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Router sizing question

Posted on 2006-06-30
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Last Modified: 2013-11-29
Hi, am in the process of sizing a router for a client. The environment is as follows:

Approx 230 XP desktop users
6 Cisco 2950 switches (currently not cascaded)
10meg Internet connx (leased line)
10meg LES10 to offsite ASP

At the moment all of the users are on the same class C subnet which, including the addresses used by the servers, is quite congested as you might imagine. My proposal is to introduce a router and create 3 VLANs on the switches; leave the servers on the current subnet to minimise reconfiguration of firewall rules and so on and transfer the users to the two other VLANs spread across the switches. The router would be responsible for getting data between the VLANs.

My questions are:

Would I need a 3 interface router? Or can I use one with less interfaces and just plug it into a trunk port on one or two of the VLANs and have the switches send the packets to the correct switch in the stack? Would 2950 switches be fast enough for this configuration?

If a 3 legged router is best, would it be sensible to get a 2 interface model and add another NIC? I haven't found many with 3 10/100/1000 NICs.

This isn't a big environment, but it's not tiny either. I'm looking for some space to expand too in the future. What series of Cisco routers should I be looking at? I've looked at the 2700 and 3800 series' so far.

Thanks in advance for any help.
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Question by:georgemason
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6 Comments
 
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Author Comment

by:georgemason
ID: 17017081
Having read a bit more I see that most if not all Cisco routers support 802.1q VLANs, meaning that potentially I could use a router with less physical interfaces than the number of VLANs. I guess though that I'll run into a problem running all that traffic through one interface, as the users are now used to a solely switched network, and would probably perceive this upgrade as a "downgrade"!
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by:lrmoore
ID: 17017748
You're on the right track, but you might want to consider a layer 3 switch instead. An L3 switch has all the basic routing capabilities of a router (minus some advanced stuff) to route VLAN "flows" at full wire speed.
With a router using vlan tagged sub-interfaces - yes you will create an artificial bottleneck in the network by trying to use it.
Something like Cisco's 3560 switch working as the backbone switch with all 2950's attached to it directly if you can. You can get the gigabit model and assuming the 2950's have gigabit uplinks, you can create a full gig backbone.
http://www.cisco.com/en/US/products/hw/switches/ps5528/index.html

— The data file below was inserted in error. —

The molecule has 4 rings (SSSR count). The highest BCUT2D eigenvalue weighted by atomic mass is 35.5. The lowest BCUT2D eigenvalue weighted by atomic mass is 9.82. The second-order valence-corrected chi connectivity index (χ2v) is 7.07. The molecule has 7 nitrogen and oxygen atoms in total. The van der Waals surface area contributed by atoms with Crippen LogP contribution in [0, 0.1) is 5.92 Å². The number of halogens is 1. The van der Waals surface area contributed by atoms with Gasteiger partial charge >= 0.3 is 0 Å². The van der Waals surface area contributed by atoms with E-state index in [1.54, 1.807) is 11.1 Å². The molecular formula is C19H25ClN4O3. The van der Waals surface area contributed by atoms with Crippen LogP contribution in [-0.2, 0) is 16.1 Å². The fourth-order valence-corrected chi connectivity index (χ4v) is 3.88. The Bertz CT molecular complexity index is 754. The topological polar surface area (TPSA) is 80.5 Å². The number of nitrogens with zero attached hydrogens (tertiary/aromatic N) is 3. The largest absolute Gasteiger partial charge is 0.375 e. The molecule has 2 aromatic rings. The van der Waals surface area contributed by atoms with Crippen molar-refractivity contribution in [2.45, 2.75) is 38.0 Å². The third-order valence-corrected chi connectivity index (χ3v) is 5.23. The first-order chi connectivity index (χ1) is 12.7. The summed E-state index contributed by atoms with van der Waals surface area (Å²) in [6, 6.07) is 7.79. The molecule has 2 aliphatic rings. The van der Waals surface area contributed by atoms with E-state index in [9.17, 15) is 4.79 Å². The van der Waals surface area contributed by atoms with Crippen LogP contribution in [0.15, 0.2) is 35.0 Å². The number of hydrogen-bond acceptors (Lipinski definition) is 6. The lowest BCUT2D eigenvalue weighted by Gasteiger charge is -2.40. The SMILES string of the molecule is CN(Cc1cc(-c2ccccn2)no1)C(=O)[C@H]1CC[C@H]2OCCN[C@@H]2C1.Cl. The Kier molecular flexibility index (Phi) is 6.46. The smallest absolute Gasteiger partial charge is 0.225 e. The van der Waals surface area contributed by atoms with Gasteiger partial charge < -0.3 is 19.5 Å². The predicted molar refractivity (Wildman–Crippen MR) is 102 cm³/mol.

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by:georgemason
ID: 17018007
I did think about layer 3 switching but thought it would be too costly. In this instance the 3560 would act as the controller for the other switches then?

Not sure if the 2950s have gigabit uplinks or not, but will check.
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by:lrmoore
lrmoore earned 62 total points
ID: 17019202
A decent L3 switch is less $ than a 3800 series router
The 3560 doesn't really "control" the other switches, just the VLAN's and the layer 3 routing between the vlans. It works best as a hub (as in hub-and-spoke) device with all the other switches hanging off of it.
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cooledit earned 63 total points
ID: 17029718
hi,  georgemason

Do not forget as soon as you decrease the broadcast domains you will also gain bandwith in this matter.
You could size each subnet for a max of 100 users and create more VLANS.

1.  so one VLAN fro servers as you suggested
2.  3 Subnets to contain 300 users also for future growth

a good solid backbone, switch many route once. Maybe since you are reorganizing the VLAN structure pick another subnet for experiment, future growth, IP telephoni or else..

Maybe you can also suggest to your client to get an additional line in as for failover "Loadbalancing", a second router solution.

As per lrmoore the 3800 series router does what you need 10/100Mb WAN, 1000MB Lan Ethernet.

Cooledit
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by:georgemason
ID: 17035967
Thanks to you both. The customer has many many issues which need to be addressed so I think this one might get sidelined for a little while, but I think either a L3 switch might be the way forward. I do intend to put in 100-150 users per VLAN and add space for growth as the company has seen rapid growth in the last few years.
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